I went to my eye doc for the first time in three weeks, yesterday. It’s been seven plus weeks out from my eye surgery and I feel like me again. There’s a little drop of gas left in my eye, but it doesn’t screw up my vision unless I look down. My central vision isn’t what it was before my eye started to fall apart, but it’s a lot better than it was before surgery. My macular hole is gone. My retinal tear has fully healed. My doc says my vision might continue to improve over the next six months. I’m ecstatic.
But it took a while to get there, a lot longer than anyone told me it would. A friend who had this surgery and who heard about my kvetching while I was recovering agreed. She said that the recovery from her vitrectomy for her macular hole was worse than the recovery from her hysterectomy. Ouch. I have no idea how common long drawn out recoveries are from this surgery. But they likely aren’t uncommon.
When I last went on and on about my eye on this blog, I was two weeks out from surgery. What would follow was the gradual (about 2 percent a day) loss of gas in my eye. I started to get a glimmer of vision in the top part of my eye at about week three. Every day the gas level would drop a little more and I could see more. That was the good side of things.
But there was continued fatigue, which lasted through the sixth week. There were incredibly painful sinus headaches that would wake me up in the middle of the night and drive me to tears. From weeks two through five, the headaches were so frequent that I continued to spend a lot of time in my massage chair during the day. Keeping my head down seemed to dull the pain. Every day I would wake up, pop two Tylenol tabs, and ride my morning headache out in that massage chair. My eye felt incredibly tight and strained, like it was in a vice that was squeezing it constantly. It was draining both emotionally and physically.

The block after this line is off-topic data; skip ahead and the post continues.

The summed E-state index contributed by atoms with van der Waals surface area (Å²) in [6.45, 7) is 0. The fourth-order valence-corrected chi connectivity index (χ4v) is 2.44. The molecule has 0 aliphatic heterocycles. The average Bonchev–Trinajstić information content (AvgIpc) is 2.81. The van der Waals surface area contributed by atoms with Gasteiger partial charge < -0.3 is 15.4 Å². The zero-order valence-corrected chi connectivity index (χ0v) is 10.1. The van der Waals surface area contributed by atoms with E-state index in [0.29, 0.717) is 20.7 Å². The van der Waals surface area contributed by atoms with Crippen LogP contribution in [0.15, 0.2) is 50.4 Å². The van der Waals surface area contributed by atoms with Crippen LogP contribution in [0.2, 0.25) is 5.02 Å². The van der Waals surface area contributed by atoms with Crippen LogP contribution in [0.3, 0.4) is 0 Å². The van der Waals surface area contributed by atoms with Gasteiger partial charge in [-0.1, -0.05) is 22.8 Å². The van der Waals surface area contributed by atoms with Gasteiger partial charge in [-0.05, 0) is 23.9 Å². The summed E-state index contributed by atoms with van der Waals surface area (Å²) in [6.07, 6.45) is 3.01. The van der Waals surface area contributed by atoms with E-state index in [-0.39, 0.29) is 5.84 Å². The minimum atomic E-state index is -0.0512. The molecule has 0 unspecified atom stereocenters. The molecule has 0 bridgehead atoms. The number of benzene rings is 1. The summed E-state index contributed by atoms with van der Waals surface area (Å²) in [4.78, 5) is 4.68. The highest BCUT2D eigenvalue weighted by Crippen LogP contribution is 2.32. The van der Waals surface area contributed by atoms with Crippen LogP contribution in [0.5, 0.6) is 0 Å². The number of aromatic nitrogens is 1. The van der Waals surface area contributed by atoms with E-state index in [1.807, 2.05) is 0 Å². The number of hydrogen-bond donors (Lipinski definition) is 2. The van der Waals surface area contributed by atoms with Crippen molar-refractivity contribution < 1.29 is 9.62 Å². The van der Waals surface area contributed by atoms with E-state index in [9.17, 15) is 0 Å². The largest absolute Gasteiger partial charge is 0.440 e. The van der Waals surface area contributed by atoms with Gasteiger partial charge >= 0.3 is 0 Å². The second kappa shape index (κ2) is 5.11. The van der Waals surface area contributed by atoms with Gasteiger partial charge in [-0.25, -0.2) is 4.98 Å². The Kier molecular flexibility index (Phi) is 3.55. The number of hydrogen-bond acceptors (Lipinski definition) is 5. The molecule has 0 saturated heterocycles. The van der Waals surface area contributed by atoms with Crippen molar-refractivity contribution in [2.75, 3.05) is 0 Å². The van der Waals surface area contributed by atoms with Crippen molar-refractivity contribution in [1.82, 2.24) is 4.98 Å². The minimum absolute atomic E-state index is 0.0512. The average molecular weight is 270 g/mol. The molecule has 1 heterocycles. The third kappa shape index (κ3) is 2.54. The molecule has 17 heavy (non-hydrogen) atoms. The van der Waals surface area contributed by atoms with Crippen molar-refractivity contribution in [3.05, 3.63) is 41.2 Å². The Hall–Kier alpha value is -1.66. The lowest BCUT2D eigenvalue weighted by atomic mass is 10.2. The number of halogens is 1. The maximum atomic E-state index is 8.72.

During the middle of week three, the gas level in my eye was down enough that I could see a significant amount through my right eye, but that meant my brain had to process this fuzzy visual info. I’d get dizzy if I walked around the neighborhood using both eyes. Also, my repaired eye was very sensitive to wind and cold and would tighten up even more than usual while I did my daily walk. These walks would induce severe headaches. I called up my doc and asked if I could temporarily use an eye patch, something he told me not to do originally. He relented and said it would be OK. The patch turned out to be very useful, especially for walking outside. I wouldn’t get dizzy. My eye wouldn’t cramp from the wind and cold as I walked and my headaches were back to being mostly manageable.
By week five, the all day headaches were gone. Instead, I’d have a headache when I woke up that was fairly mild and that would tend to disappear by about 11 AM. I didn’t need to use the massage chair anymore. The middle of the night headaches would happen every third day or so and were still nasty. But the eye strain and the feeling that a vice was squeezing my eye were gradually abating. I could sense I was getting a little better day by day. My wife said the pattern was that I’d have two days forward and one day back.
Then in the middle of week six, my energy started to return in a rush. I stopped having headaches in the middle of the night. The gas level in my eye obscured only about twenty percent of my vision. The eye strain was gone.
I started to work again during week six. I still couldn’t see all that well when I read, but I bought some cheap high power reading glasses to help me. By week seven I didn’t need the reading glasses anymore. I could read pretty well with my old progressive lenses.
All in all, it took six plus weeks to recover from this surgery. I’m overjoyed both to have energy and have pretty good eyesight in my repaired eye. Sitting around and dealing with pain every day was no fun. I haven’t had a headache in three days. I’m happy and grateful to be able to focus my brain on work again.